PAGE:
What is a non-conforming home loan?

NICOLA FIELD
Personal Finance Writer · 30 September 2021
Most home loan lenders have strict criteria around who is eligible for a home loan. If you don’t tick all the usual boxes, the solution to buying a home could lie with a non-conforming home loan, but it’s important to be aware of the potential risks involved.
Non-conforming home loan
Credit: Radu Bercan (Shutterstock.com)

In may situations, being unique and individual is a big plus, but standing out from the crowd can be an issue when it comes to landing a home loan. If you don’t meet the standard home loan criteria set by most mainstream banks and lenders in Australia, there may still be options available to access the property market. One such possibility could be a non-conforming home loan, but it’s worth being aware of how they work and the potential costs and risks involved before committing to one.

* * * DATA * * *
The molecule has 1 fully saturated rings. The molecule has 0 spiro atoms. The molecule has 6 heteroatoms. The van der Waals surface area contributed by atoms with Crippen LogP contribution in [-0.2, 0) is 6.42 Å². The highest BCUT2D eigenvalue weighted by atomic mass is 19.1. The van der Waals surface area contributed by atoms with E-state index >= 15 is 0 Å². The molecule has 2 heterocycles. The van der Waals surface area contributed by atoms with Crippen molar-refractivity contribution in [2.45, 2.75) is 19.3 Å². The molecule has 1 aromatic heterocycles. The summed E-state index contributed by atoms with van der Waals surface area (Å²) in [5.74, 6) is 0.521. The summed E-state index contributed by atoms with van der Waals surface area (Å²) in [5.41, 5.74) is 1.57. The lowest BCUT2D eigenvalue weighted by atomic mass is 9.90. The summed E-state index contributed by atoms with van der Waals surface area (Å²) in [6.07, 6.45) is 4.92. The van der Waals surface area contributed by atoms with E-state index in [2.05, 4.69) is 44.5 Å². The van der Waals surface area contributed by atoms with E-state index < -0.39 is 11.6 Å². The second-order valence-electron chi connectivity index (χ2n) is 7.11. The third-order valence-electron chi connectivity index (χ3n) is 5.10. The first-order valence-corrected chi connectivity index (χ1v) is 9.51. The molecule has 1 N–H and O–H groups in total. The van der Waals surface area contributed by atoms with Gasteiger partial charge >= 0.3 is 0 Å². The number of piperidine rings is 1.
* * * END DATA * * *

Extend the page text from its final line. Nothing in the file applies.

What is a non-conforming home loan?

A non-conforming home loan is a loan offered to borrowers who don’t meet the typical lending criteria set out by banks and other major lenders. For example, they could be of interest if you have a poor credit record, a past track record of bankruptcy, or difficulty proving your income because you’re self-employed.

If that sounds like you, you’re certainly not alone. According to specialist lender Non Conforming Loans, an estimated one in five people may need a non-conforming loan because they can’t get credit from a traditional lender.

How do non-conforming home loans work?